“Hey gorgeous,” Tony purrs. “No wonder the sky’s so grey today. All the blue’s in your eyes.”
Bucky snorts. “Yeah. Okay, no. That’s it. Time for you losers to say whatever it is you need to say to each other so we can all get on with our lives.”
Tony shifts until he’s sitting cross-legged, one eyebrow raised. He’s the picture of nonchalance and damn if Steve isn’t jealous. He wonders what it must be like to look so suave all the time. Wonders why Tony feels the need to project himself that way.
“James Barnes, I presume?” Tony questions, poking a finger at Bucky’s chest, which Bucky immediately bats away before glaring at Steve. Steve can practically see the betrayal in his eyes, can almost hear his friend saying You told him my real name what the fuck, how close are you with this guy and why aren’t you two fucking already?
“Bucky,” he corrects. “In the flesh. But you can marvel over my magnificence–”
“ –Well now there’s a tongue twister.”
“ –later,” Bucky continues, ignoring Tony's interruption. “Right now, Steve’s got something he needs to say to you.”
Steve is too busy sputtering to notice the way Tony is suddenly sitting much straighter, every line of his body indicating a heightened interest.
“Wha– Buck, I don’t–”
Bucky sighs, runs his hands down his face in exasperation. “Jesus. It’s like dealing with a bunch of five year olds. Okay.” He slams his palm down on the counter next to Tony’s leg, making Steve jump. Tony doesn’t even blink. “I’m gonna break it down for ya. Real simple. Steve, you like Tony–”
And at that, Tony chuckles. But it’s not a laugh Steve’s ever heard before. This one is dark and abrasive and sounds more like Tony is choking, like his throat is filling with stones; rough, angry things that he won’t ever let see the light of day.
“Yeah right,” he scoffs, hopping down and sliding on the sunglasses he always hangs from the collar of his shirt. He pulls a thick black binder from underneath the counter and starts writing something down. “If that’s your idea of a joke, here’s a tip: not funny. Now if you don’t mind, I’ve got work to do.”
His body language is closed-off, radiating waves of dismissal that stab straight through Steve, and he knows without a doubt that he’s somehow managed to wreck any chance he might’ve had with Tony, despite having barely said two words since walking in. He shoots a helpless look at Bucky, who quickly intervenes, raising his hands.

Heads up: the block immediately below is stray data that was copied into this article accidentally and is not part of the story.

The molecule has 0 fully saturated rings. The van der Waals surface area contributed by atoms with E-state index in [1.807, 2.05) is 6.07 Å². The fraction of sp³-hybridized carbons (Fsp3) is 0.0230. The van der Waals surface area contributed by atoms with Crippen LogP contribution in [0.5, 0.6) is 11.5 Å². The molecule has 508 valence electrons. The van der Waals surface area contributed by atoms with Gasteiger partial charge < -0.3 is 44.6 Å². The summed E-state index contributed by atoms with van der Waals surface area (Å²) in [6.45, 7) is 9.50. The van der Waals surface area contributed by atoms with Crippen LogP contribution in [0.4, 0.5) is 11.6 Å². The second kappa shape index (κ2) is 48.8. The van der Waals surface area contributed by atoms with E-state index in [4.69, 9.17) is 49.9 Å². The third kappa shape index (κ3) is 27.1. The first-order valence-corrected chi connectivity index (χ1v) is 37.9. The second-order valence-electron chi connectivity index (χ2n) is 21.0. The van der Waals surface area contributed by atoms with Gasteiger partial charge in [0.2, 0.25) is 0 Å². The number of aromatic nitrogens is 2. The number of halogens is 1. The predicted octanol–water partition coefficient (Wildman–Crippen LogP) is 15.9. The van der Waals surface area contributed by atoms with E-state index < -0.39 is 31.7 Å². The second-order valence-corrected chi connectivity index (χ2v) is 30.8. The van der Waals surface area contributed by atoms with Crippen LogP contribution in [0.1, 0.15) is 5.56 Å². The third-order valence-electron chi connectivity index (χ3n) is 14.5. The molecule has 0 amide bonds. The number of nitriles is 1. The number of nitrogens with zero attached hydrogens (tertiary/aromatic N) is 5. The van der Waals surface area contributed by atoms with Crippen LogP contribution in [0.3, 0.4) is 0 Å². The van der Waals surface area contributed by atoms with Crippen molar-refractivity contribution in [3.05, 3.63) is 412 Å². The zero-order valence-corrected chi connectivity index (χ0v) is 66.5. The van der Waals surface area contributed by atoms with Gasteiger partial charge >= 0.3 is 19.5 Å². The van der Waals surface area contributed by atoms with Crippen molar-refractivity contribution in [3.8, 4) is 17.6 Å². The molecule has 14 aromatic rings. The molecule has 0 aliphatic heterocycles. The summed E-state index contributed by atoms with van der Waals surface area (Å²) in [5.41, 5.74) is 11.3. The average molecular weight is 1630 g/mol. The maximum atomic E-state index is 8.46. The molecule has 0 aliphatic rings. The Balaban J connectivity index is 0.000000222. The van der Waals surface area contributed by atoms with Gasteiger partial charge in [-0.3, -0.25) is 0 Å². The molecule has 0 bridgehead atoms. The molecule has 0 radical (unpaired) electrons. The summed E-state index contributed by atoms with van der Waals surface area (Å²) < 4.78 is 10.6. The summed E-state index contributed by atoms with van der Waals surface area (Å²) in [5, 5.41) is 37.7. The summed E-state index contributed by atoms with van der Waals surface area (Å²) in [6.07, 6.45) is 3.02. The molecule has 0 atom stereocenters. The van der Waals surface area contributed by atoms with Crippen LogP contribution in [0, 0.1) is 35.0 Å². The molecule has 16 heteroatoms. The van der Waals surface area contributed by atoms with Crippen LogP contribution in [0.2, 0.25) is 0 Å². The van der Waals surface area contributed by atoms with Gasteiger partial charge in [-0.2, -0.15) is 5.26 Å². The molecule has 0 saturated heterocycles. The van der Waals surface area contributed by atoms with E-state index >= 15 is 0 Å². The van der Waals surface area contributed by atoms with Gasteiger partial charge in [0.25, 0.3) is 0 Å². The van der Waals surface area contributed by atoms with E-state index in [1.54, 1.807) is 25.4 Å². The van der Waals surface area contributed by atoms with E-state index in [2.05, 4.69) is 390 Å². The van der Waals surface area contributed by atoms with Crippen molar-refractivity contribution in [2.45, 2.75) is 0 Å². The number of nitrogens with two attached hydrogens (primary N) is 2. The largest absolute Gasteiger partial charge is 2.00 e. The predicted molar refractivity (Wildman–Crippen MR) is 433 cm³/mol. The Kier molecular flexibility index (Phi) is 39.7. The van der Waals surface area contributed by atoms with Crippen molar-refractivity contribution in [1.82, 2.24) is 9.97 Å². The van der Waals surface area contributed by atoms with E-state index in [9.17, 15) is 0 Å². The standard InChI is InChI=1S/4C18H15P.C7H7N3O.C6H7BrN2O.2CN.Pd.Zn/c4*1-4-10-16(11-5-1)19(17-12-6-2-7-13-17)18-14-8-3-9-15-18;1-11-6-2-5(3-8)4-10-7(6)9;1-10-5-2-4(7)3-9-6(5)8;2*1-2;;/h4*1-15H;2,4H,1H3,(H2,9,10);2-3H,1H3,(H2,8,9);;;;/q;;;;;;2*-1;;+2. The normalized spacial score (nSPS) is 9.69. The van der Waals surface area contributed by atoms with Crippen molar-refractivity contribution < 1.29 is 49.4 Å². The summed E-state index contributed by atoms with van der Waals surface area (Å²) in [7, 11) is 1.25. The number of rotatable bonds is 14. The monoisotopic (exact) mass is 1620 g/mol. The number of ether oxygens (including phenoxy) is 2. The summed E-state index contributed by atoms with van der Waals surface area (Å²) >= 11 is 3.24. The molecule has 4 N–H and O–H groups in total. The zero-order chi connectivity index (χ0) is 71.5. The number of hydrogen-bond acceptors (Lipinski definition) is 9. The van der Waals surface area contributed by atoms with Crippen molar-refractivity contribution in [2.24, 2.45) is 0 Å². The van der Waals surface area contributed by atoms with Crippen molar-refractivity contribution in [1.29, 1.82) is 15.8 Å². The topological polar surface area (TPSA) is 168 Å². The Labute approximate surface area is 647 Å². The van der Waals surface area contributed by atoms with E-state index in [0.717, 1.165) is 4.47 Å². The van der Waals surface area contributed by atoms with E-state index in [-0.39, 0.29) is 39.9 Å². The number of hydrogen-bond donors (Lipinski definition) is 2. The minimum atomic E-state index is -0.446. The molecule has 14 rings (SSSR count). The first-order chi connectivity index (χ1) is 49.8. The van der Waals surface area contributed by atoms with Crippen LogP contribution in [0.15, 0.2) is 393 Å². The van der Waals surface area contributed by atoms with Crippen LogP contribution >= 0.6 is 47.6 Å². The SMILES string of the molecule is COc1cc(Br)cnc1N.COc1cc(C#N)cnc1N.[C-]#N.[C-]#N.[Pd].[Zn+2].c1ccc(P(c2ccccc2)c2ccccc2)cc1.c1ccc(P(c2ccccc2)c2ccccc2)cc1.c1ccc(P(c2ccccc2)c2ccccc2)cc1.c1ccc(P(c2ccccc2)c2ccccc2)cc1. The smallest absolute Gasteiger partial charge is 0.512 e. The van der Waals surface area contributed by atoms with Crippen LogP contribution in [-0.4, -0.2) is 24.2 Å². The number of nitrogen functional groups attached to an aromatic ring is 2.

“Hold on a minute. Dude, trust me, I know. I live with Steve, remember?” Tony doesn’t look up, but he stops writing. “I’ve had to hear him blabber on about you for months. Months, Tony. I can’t take it anymore. None of us can. Peggy and I have spent weeks trying to figure out the best way to murder him and get away with it. Plus,” he adds, when Tony remains unresponsive, “I totally saw him break his phone – again – this morning.” Bucky’s eyes narrow. “On purpose.”
Tony’s mouth drops open into a perfect “o” that’s so adorable Steve wants to kiss it right off his face. He manages to reign in that particular urge because he knows it won’t be appreciated, and instead, he lifts up his phone sheepishly.
“Um–” is all Tony can muster. Steve thinks that about sums things up.
Bucky mutters something under his breath that sounds a lot like, “Honestly. Fucking ridiculous.” Then louder, “And Tony, I’m pretty sure you like Steve too.”
Now that Steve definitely did not see coming. He looks over at Tony, waiting for him to deny it. Or worse, to laugh. But he doesn’t. For some reason he is blushing, identical spots of crimson highlighting the light spattering of freckles on his cheeks.
He stays mute so Bucky continues, voice filling the stunned silence. “Don’t even deny it. I know how much it costs to fix a cracked screen. Three times. And I’m pretty sure it’s more than $45.”